Top Working Dogs
If you wonder what the top working dogs are, here’s an article talking about the top ten… what breeds they are, and what’s good and bad about them.
However, I’d have to say that I wouldn’t call these the top ten working dogs for a farm. I think the list would be a little different then, because you’d want to include livestock guard dogs and herding dogs in the list.
Still, it’s interesting to see what this guy considers the top 10 working dogs. . .
The Working Dog group includes most of the guard dog breeds such as the Rottweiler and Doberman Pinscher as well as the northern sled dogs such as the Alaskan Malamute and the Siberian Husky. Most of these dogs need lots of exercise and a fair amount of living space. Many of these dogs have thick double coats and can be heavy shedders. The heavy shedding breeds include the: Akita, Alaskan Malamute, Great Pyrenees, Newfoundland, Saint Bernard, Samoyed and Siberian Husky. The top 10 most popular Working Dog breeds in the US according to the American Kennel Club 2005 registrations are discussed below and their registration rank is included in brackets.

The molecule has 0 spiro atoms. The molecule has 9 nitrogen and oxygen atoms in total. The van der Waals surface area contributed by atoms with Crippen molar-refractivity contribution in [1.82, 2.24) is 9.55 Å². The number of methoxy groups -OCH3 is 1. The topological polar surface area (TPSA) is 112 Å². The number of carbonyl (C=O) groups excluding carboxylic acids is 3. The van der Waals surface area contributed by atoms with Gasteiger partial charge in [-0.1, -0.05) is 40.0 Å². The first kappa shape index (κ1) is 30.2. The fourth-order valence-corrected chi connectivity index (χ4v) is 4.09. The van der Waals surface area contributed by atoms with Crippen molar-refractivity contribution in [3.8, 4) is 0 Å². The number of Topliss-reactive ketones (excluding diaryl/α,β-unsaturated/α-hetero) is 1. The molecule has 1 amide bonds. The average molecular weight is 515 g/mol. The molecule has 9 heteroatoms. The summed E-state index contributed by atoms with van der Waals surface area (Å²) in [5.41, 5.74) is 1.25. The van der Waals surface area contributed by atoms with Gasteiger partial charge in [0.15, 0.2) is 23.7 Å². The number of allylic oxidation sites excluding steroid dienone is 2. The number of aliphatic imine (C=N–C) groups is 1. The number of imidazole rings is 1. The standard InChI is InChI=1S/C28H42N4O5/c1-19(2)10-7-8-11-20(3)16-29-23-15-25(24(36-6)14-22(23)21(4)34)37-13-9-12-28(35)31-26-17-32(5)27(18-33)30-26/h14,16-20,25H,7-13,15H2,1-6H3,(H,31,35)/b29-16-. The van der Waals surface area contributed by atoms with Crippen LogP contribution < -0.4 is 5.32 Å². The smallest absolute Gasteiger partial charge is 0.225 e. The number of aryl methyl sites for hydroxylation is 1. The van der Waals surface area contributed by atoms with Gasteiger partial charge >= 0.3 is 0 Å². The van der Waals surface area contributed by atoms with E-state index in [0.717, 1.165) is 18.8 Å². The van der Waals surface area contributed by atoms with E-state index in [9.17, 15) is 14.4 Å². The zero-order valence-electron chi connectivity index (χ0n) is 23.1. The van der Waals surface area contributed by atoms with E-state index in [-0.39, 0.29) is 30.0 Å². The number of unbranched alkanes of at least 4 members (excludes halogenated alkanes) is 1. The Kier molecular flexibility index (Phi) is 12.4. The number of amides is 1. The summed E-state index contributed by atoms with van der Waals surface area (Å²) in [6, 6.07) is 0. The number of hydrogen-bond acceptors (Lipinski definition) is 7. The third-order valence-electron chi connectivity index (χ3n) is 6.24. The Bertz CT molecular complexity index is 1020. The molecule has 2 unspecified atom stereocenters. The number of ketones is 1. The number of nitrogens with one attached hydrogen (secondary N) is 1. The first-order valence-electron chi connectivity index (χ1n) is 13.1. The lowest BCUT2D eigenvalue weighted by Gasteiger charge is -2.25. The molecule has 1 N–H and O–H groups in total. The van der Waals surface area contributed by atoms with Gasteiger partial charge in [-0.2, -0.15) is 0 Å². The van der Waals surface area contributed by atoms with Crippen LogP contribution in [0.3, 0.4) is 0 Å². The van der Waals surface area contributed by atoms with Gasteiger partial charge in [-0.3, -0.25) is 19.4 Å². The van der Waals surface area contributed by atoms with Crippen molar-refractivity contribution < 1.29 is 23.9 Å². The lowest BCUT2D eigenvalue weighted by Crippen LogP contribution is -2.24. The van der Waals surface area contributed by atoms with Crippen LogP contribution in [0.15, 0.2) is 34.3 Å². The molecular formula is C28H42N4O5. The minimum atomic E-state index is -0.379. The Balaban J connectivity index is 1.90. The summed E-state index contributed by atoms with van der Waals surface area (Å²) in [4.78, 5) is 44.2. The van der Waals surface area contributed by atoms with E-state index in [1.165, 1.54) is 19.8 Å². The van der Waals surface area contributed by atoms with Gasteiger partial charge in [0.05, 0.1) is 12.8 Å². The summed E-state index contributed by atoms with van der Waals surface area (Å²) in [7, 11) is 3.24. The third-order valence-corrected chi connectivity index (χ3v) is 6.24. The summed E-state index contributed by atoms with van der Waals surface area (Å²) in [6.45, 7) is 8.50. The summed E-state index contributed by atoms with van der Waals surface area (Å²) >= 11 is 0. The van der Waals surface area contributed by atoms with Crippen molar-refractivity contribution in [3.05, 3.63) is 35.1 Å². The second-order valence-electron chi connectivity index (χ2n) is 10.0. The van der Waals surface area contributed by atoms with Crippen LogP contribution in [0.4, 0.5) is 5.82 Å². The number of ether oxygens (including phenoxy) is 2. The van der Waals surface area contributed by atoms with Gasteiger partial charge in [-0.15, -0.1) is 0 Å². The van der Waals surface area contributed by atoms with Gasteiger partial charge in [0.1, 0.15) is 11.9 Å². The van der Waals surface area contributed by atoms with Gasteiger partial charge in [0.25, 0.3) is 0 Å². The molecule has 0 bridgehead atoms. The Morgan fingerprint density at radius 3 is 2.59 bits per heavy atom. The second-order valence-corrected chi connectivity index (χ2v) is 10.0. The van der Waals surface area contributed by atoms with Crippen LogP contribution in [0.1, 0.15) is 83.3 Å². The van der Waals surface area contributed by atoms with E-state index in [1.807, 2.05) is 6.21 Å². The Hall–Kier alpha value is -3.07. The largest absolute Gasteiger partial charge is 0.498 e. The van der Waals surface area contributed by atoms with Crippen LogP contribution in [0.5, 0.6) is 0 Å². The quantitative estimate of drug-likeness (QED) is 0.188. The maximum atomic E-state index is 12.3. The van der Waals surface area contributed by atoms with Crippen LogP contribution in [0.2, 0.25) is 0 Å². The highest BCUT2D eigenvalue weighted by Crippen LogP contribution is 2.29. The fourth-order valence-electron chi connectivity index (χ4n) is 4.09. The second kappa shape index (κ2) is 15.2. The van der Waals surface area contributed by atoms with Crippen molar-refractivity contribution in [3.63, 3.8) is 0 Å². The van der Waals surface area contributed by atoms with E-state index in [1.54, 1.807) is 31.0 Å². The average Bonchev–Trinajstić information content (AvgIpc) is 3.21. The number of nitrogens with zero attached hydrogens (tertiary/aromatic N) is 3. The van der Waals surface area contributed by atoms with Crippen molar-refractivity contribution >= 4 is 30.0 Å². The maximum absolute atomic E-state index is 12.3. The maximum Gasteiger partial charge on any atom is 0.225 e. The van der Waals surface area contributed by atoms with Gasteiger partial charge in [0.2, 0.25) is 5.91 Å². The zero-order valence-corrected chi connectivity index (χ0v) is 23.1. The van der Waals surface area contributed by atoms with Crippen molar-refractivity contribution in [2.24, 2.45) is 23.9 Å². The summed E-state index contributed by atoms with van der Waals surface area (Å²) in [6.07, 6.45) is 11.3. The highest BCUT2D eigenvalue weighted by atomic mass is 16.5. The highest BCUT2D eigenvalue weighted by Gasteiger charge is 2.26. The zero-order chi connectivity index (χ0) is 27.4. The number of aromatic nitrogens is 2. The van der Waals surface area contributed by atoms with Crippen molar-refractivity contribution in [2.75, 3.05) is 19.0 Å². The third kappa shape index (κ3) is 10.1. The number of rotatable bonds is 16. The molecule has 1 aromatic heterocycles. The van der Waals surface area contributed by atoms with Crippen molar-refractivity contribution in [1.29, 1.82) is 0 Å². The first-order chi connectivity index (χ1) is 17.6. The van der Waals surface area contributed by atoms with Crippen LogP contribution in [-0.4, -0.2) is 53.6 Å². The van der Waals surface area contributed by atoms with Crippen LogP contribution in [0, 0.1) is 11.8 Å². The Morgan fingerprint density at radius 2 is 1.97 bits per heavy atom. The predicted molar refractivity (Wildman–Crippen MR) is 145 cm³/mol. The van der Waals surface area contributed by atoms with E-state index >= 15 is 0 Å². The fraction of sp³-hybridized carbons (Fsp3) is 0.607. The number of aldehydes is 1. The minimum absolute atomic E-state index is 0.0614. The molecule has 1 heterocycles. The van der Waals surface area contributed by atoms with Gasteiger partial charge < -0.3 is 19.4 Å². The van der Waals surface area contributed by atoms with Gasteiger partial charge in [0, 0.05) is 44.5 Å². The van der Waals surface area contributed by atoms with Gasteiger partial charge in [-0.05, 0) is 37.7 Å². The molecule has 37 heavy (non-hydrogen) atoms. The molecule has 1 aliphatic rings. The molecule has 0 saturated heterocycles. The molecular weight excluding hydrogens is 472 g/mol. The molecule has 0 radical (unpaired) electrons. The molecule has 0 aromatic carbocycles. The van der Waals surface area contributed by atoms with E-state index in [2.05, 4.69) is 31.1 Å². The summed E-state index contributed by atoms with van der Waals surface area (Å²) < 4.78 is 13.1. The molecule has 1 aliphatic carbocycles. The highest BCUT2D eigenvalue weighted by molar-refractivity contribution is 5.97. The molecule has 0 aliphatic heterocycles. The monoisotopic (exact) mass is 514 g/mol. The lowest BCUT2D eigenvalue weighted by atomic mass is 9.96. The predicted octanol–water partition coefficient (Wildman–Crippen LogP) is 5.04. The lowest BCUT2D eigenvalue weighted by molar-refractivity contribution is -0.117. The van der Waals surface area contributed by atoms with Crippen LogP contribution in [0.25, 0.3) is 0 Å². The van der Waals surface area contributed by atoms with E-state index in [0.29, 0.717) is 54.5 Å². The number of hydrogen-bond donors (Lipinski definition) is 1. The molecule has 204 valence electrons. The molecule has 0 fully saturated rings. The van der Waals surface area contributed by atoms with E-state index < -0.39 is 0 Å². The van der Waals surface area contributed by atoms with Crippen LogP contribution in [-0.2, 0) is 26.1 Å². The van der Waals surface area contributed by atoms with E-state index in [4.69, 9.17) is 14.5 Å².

The Boxer (#7) is a large, strong and muscular dog that is energetic, good-natured and playful. Boxers are very popular because they love children and are a good dog breed for active families with children. Toddlers and young children should be supervised carefully when around young or adolescent dogs that will knock them over when they get excited. This breed needs early socialization and obedience training while they are puppies and exercise while adolescents to control their exuberance. Boxers are alert, intelligent and eager to please and can be trained to a high level for agility sports and obedience competitions. Boxers make good watchdogs and can even be trained to be guard dogs.